a woman buying a catheter

Buying a Catheter

Many patients suffer from conditions that require them to catheterize themselves to empty their bladder. Whenever your bladder is unable to empty itself, which is called urinary retention, or empties itself without control, also known as urinary incontinence, catheterization is necessary.

If you or a patient you're caring for must use a catheter for an extended period of time, you will be required to buy replacements. Here are a few tips for buying this important medical device.

Lubrication

Some brands come lubricated, but many will come dry. Make sure you use a water soluble lubrication, such as E-Z Lubricating Jelly and sterile KY Jelly. Do not use Vaseline or another petroleum-based substance.

Types of Tube

Catheters are made from PVP plastic, latex rubber, and silicone. If you have an allergy to one of these, you will need to use caution to make sure they are not made with that material.

Buying Online

There are many sites that sell catheters online. Each site sells at a different rate, but many of them accept all major medical insurance. If you decide to purchase your catheters from a website, do a little bit of research to make sure the brands the site sells are reputable.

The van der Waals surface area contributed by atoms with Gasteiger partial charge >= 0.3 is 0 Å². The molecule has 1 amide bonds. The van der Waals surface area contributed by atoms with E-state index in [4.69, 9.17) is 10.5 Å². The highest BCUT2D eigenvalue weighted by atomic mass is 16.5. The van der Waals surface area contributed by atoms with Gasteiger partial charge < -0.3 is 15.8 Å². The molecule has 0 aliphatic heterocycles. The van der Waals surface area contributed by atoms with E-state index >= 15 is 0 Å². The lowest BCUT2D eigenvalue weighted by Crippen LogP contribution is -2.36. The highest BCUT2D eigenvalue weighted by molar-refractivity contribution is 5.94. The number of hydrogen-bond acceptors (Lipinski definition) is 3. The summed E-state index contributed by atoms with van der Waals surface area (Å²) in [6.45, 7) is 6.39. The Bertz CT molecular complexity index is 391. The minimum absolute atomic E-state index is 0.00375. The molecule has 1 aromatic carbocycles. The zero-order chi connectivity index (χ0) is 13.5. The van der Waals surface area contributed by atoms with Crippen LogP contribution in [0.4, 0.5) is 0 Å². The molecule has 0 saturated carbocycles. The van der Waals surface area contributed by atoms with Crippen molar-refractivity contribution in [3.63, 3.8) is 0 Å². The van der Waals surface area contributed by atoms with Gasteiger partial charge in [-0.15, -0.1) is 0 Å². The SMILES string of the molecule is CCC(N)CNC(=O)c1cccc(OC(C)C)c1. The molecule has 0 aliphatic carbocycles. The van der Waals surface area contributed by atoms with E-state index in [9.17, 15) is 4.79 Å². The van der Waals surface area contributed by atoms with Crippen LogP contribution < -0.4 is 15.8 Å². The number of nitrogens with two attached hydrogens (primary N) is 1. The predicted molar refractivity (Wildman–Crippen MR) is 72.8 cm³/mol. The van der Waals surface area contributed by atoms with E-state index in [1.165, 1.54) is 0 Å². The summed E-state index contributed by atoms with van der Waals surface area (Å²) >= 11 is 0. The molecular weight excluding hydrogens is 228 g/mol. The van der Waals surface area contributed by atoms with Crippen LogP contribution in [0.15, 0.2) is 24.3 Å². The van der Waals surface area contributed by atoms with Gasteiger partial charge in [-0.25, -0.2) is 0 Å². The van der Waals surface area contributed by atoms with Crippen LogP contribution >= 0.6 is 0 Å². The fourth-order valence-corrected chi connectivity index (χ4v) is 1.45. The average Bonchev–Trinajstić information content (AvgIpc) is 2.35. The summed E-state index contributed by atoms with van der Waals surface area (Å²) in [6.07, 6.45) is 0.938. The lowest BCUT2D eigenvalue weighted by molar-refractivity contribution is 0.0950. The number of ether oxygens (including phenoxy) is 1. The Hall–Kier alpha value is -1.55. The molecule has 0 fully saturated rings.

Buying in Stores

You can purchase catheters at your local pharmacy or medical supply store. Depending on what part of the country you live in, you may or may not need a prescription from your physician. Many options can often be purchased without a prescription. A prescription may, however, be necessary in order for your insurance to cover the cost. If you plan to travel, keep a note from your physician on you at all times to be sure you have access to catheters.

Considering Cost

Prices vary depending on the type of material used to make the catheter and the brand that is selling it. Many reusable catheters range from $7 to $12. Disposable options may cost as little as 50 cents each.

Cleaning

If you have reusable catheters, it's important to sterilize them after use. Use warm water and soap to clean the device. If approved by the manufacturer, rinse it again, but this time with a disinfectant such as rubbing alcohol or hydrogen peroxide to further sterilize and help dry the tube.

Other Special Considerations

While many catheter packages come with instructions on proper use, it is important for your physician to instruct you on the proper preparation, insertion, and discontinuation. While using catheters is relatively safe, there are some dangers associated with improper use.

Make sure you clean your devices thoroughly and change them often. The risk of infection is heightened when used improperly.

Last Updated: July 25, 2017